The first thing I learned about Kyary Pamyu Pamyu is that her fans have an intense dedication that is akin to Lady Gaga’s little monsters. While circling the massive L.A. Live complex in search of the end of the queue, I saw hundreds of worshippers decked out in their best costumes or Harajuku style. Kana, a young fan that had waited in line since 10:00 a.m. to be in the front row was cosplaying as Kyary’s “eyelashes on the chest” getup from the “Tsukema Tukeru” video.
Others proudly declared an obsession that made my own history as a fanboy for various artists appear comparatively sane. “I love her!” exclaimed Koichi, an adult male from Japan who listens to no other artist. It was somewhere between his 40th and 50th time seeing Kyary. Compared to the shows at home, American audiences are louder and nobody whistles at Japanese gigs, I’m informed.
William from Seattle boasted of correctly guessing Kyary’s flight from Japan and greeting her at Sea-Tac with a heart-shaped, frosted cookie. At a paid meet and greet in San Francisco, she recognized him and said, “Ah, cookie,” and he nearly fainted. Why so devoted? “She is the cutest girl in the world. I call Kyary-chan my future wife,” intimated William.
Everyone in the pit wanted to either be as kawaii and fashionable as Kyary Pamyu Pamyu or cuddle and eat sherbert with her as if she were a five-foot kitten. Admittedly, the evening was a clusterfuck of adorability. Kyary was joined onstage by a quartet of clownish backup dancers and an array of giant-sized toys such as baby blocks, a jack in the box, and an inflatable teddy bear. Welcome to Kawaiichella.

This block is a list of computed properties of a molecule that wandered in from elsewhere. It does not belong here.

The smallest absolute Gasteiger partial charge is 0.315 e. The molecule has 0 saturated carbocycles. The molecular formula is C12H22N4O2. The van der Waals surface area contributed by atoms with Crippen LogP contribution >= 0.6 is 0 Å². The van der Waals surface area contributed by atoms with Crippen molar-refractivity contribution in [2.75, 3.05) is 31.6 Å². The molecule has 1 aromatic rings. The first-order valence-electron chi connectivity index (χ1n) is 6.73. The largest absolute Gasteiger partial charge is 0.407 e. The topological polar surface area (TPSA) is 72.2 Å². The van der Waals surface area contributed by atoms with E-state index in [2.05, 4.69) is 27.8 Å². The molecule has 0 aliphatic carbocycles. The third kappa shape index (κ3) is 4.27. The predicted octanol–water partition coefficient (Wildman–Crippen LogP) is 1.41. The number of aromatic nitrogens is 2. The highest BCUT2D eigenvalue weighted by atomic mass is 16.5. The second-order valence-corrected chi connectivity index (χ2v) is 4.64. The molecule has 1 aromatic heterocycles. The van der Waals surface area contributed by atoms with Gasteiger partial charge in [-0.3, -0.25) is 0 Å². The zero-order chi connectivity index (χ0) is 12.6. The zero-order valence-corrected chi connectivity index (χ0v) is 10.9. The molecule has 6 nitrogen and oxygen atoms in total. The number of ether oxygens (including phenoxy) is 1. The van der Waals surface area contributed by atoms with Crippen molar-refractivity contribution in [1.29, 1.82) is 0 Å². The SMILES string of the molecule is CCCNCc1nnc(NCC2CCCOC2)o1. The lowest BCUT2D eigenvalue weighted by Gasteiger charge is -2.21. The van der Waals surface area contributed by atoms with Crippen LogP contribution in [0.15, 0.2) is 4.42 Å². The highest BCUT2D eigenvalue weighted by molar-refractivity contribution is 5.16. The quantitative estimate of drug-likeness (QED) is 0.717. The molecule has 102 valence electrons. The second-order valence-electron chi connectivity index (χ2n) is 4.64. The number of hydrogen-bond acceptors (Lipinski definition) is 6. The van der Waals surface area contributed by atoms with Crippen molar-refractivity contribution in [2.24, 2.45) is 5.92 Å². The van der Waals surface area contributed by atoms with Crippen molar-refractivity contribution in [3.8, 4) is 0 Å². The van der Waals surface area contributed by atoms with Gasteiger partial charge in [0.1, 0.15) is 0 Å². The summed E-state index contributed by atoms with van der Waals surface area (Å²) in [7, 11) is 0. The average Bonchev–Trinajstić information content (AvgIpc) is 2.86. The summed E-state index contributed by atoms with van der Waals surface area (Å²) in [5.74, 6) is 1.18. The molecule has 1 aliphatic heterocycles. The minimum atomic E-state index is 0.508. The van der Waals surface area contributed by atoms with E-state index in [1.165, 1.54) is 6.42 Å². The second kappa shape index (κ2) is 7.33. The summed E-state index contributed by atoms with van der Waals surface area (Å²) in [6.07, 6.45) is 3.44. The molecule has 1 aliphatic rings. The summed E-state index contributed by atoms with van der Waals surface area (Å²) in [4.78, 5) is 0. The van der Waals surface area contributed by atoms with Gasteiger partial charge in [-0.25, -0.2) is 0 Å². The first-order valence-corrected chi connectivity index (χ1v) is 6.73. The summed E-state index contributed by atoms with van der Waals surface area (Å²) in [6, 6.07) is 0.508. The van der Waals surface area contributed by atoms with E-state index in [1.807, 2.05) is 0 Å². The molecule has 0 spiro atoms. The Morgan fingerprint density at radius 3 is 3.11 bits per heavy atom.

Kyary Pamyu Pamyu has become the biggest J-Pop artist on the Western Hemisphere, and it wasn’t by cutesy hi-jinx alone. During her performance at Club Nokia, she hyper-kinetically stormed through a set of pop gems as addictive and sweetly satisfying as the world’s best sugar-coated treats. Every song not only felt like a choreographed celebration of life but also defied language barriers by taking residence in the heads of the listeners solely on hooks. English was limited to the occasional statement such as “Let’s Jump! Pon Pon Pon!”
Although Kyary Pamyu Pamyu has made cute an art form, it wasn’t what made her performance so intriguing, nor was it the universal infectiousness of songs. Instead, it was how successfully her weird aura translated onstage. Between the dances, costumes, and other imagery, the Kyary Pamyu Pamyu live show was analogous to the pastel and neon-colored acid trips of her viral videos.
At the beginning of her set, Kyary wore a petticoat dress that appeared to be made with the pelts of some of the bizarre Muppet-like creatures from her videos. After five songs, she left the stage for a costume change while an anthropomorphic blue bunny laughed and pranced around until it incited enough applause for the star to return, this time in a half-striped, half-polka dot get up, with her head adorned by a bow of pink, gigantic shoelaces.
Later in the evening, Kyary Pamyu Pamyu made two more costume changes and was occasionally joined by a gigantic dancing teddy bear. Her masked dancers were always at hand to encircle Kyary while mugging dementedly. During the penultimate intermission, a video played on the screen of a punk rock Kyary playing a high stakes game of poker with some shady characters. From song to song, it was impossible to predict what manner of spectacle would happen next.
Western pop stars are currently embracing sexuality more so than ever and wielding it on their own terms as if to combat the music industry’s longstanding tradition of exploitation and objectification. In contrast, Kyary Pamyu Pamyu gleefully rejected any trace of sexual imagery in an aesthetic smorgasbord of the childlike and the psychedelic. In the world of pop, Kyary Pamyu Pamyu subverts even the subversive and has set a new standard for accessible bizarreness.